Tattooed by a Monk!

When planning my trip to Asia, I wasn’t keen on visiting Bangkok – I much prefer smaller towns to explore, and this mega-city of ten million sounded hot, crowded and overwhelming. (I was right)  So I originally only planned 1 night in Bangkok (yes, in homage to that awesome 80’s song!) – just enough time to pass through between Chiang Mai and Cambodia. But that changed once I learned about a special monastery where I could receive a sak yant (sacred tattoo) from a Buddhist monk!

Sak Yant / Sacred Tattoo

At some point in my trip research, I learned about Sak Yant, or Sacred Tattoo.  As an aspiring Buddhist, the idea of receiving a tattoo and blessing from a monk sounded pretty cool.  I already have two tattoos, and have always wanted more, but could never settle on a design.  Sak Yant would take care of that, as you don’t get to choose your own design, or the placement! Supposedly, the monk reads your aura and determines which protection you need.  However, both women who went before me got the Ha Taew, or Five Lines. Incidentally, Angeline Jolie also has several of these, including the Ha Taew, which is ultimately what I received.  Legend has it that the ink is also a magic mixture that includes snake venom.  Who knows, really?!

jolie sak yant

Wat Bang Phra Monastery

The monastery known for Sak Yant is Wat Bang Phra, about an hour outside of Bangkok. There are tons of backpacker blog posts of how to get there cheaply, but I just hired a driver from the concierge at my hotel.  For $75, I had a nice air-conditioned ride through the city and suburbs. My driver even walked me in, made sure I went to the right place, and then waited for me until I was done.  In hindsight, I wish I’d spent more time walking the grounds instead of snapping off a few photos from the car.

Wat Bang Phra - I hired a driver to bring me here for a Sak Yant (tattoo)

Wat Bang Phra - I hired a driver to bring me here for a Sak Yant (tattoo)

At the entrance, you buy a bundle of offerings – cigarettes and flowers – for $3, which you place in a tray near the monk.  There were also envelopes near the monk, into which I think I placed about $9. Or $3, I honestly don’t remember.  I then sat on the floor, the only Westerner in the room, and waited my turn. Monks are not allowed to touch women, and many will not give a tattoo to a woman, but in this instance, there is a man on each side of the monk who holds your shirt away from the area, and holds your skin tight.  No words are spoken – the monk goes to work, and when he is done, you bow, and then leave, careful not to stand higher than him at any time.  I wasn’t nervous about the tattoo itself, but a bit nervous about all the rules!  I had an idea of the tattoo I received, both from feel and what I saw the women in front of me receive, but there was still a moment when I left when I had to snap a pic over my shoulder to confirm. Totally reminded me of “Dude, where’s my car!”

Dude-Where-My-Car

I had forgotten that tattoos will be kind of messy and scabby for a while, so that was gross, and it was hard to let it breathe – I also couldn’t really avoid the sun or swimming pool as is recommended for a regular tattoo, but this is more about the blessing than the appearance so I’m not too worried about it.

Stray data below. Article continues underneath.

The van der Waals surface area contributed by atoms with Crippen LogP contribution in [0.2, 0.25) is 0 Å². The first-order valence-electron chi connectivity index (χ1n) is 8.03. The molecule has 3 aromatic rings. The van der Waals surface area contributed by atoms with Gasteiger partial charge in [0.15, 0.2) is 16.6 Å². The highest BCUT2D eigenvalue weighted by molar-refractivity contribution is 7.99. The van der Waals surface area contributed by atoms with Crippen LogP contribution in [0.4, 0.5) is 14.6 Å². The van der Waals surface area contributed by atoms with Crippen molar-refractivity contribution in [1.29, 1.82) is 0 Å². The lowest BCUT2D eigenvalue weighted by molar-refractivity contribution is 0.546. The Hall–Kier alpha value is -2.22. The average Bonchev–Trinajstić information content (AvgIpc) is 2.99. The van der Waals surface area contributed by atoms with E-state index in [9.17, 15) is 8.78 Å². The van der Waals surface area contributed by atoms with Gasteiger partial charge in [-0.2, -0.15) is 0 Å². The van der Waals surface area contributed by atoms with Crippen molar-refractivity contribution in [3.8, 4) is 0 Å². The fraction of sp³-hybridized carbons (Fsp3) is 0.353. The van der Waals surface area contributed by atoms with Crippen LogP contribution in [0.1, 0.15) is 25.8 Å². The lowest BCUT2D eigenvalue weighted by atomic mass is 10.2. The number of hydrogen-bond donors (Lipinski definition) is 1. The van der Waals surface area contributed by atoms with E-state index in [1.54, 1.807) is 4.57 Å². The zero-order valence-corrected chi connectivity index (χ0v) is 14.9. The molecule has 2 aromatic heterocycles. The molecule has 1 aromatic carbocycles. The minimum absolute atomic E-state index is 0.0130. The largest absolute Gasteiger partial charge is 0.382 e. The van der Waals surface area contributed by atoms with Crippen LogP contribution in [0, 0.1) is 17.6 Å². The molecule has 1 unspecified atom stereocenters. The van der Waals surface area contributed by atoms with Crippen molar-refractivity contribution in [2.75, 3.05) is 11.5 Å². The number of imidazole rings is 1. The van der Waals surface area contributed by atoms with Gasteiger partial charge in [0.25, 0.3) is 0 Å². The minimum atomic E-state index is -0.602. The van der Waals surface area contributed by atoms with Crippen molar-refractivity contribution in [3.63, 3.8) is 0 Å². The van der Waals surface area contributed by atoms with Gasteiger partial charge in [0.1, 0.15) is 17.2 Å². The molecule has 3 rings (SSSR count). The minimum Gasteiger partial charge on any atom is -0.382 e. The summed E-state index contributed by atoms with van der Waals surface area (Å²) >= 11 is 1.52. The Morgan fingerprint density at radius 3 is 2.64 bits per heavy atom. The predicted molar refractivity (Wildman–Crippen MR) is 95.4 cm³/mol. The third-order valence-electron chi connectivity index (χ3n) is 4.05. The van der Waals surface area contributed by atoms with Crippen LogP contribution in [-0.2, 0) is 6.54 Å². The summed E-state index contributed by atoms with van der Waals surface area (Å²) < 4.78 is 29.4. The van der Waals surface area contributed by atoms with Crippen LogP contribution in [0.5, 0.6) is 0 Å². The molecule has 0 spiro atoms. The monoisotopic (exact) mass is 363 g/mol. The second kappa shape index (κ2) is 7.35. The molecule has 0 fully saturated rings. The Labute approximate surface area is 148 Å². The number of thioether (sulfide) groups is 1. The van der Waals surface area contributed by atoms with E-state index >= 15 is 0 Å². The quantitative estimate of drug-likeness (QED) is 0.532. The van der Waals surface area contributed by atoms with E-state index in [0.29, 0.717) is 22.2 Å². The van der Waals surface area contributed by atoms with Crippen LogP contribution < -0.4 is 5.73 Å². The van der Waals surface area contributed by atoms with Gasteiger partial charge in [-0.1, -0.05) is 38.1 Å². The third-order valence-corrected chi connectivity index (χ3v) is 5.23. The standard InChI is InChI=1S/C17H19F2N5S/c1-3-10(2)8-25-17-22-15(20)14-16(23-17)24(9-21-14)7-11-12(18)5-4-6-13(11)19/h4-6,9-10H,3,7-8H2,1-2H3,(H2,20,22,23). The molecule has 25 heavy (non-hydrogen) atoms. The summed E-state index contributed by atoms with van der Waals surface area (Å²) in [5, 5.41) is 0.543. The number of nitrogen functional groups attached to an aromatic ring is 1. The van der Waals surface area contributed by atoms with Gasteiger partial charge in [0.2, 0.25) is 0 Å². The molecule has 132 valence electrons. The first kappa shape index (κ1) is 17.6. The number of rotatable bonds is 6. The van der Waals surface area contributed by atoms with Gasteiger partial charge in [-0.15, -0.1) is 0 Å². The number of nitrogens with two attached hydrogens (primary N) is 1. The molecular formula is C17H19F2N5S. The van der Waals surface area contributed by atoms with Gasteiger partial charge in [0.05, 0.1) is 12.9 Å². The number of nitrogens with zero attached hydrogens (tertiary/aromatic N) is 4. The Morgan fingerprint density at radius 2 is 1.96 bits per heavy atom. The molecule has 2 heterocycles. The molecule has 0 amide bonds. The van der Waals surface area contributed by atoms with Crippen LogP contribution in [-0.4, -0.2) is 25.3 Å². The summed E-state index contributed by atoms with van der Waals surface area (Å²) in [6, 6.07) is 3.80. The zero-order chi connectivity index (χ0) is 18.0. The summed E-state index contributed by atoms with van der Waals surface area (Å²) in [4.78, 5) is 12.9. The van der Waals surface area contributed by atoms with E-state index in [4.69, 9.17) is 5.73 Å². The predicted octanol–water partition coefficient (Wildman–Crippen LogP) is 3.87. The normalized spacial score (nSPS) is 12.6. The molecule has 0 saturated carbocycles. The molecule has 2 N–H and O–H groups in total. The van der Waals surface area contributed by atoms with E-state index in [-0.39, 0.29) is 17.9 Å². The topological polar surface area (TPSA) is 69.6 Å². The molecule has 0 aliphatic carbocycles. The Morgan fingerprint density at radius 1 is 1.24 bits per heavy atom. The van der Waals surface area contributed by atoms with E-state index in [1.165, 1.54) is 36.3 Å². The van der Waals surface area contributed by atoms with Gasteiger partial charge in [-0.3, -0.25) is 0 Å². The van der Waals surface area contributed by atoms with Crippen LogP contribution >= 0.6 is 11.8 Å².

My Sak Yant from Wat Bang Phra - a week later once it healed a bit.

The funniest part of all of this is that I had a small chili pepper tattoo on my shoulder – it’s so old and faded, I didn’t even remember which shoulder it was on.  It wasn’t until I was back in the hotel that I couldn’t find the chili pepper and realized that the monk just tattoo’d right over it!  Woops!

Sak Yant Meaning

Supposedly, there is a lot of superstition around these tattoos – I’ve read that some people were told not to share photos on social media, or the magical powers would be voided.  There were signs that forbid photos in the temple, so I don’t have any photos from the room itself, but I’m sure not everyone follows that as I’ve seen plenty of pictures online.  I got zero information about my tattoo, but a quick Google search was easy enough.

  1. First row prevents unjust punishment, leans in your favor when the area is gray, cleans out unwanted spirits and protects the place you live in.
  2.  Second row reverses and protects against bad horoscope constellations and bad luck.
  3. Third row protects you from the use of black magic and anyone who tries to put a curse on you.
  4. Fourth row energizes your good luck, success and fortune in your future ambitions and lifestyle.
  5. Fifth row is to gain charisma and attraction to the opposite sex. It is also a boost to the fourth row.

You can read about the monk who did my tattoo here, as well as see some pictures of the process. Here is another blog with excellent pictures of the entire process.

All in all, this was a pretty cool experience and I have a permanent reminder of my visit to Thailand, and hopefully some protection from black magic! You can receive these tattoo designs at many tattoo parlors throughout Thailand, but to me that was beside the point and I wanted to receive this from a monk. Even at Wat Bang Phra, you can go to an upstairs room and pay a lot more to choose the design that you want. You can also pay a guide service about $300 to escort you through the process, and one of the swankier hotels in Bangkok has brought in the monk who gave Angelina her tattoos – the price was well over $300, and included a trip out to the monastery for a blessing.

I’m happy with my design and I think it makes a great story- much better than the non-story I had for my other tattoos which I got when I was quite young!  Maybe I’ll even go back for another sak yant in a few years….

Do you have any travel tattoos?

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Sak Yant Tattoo

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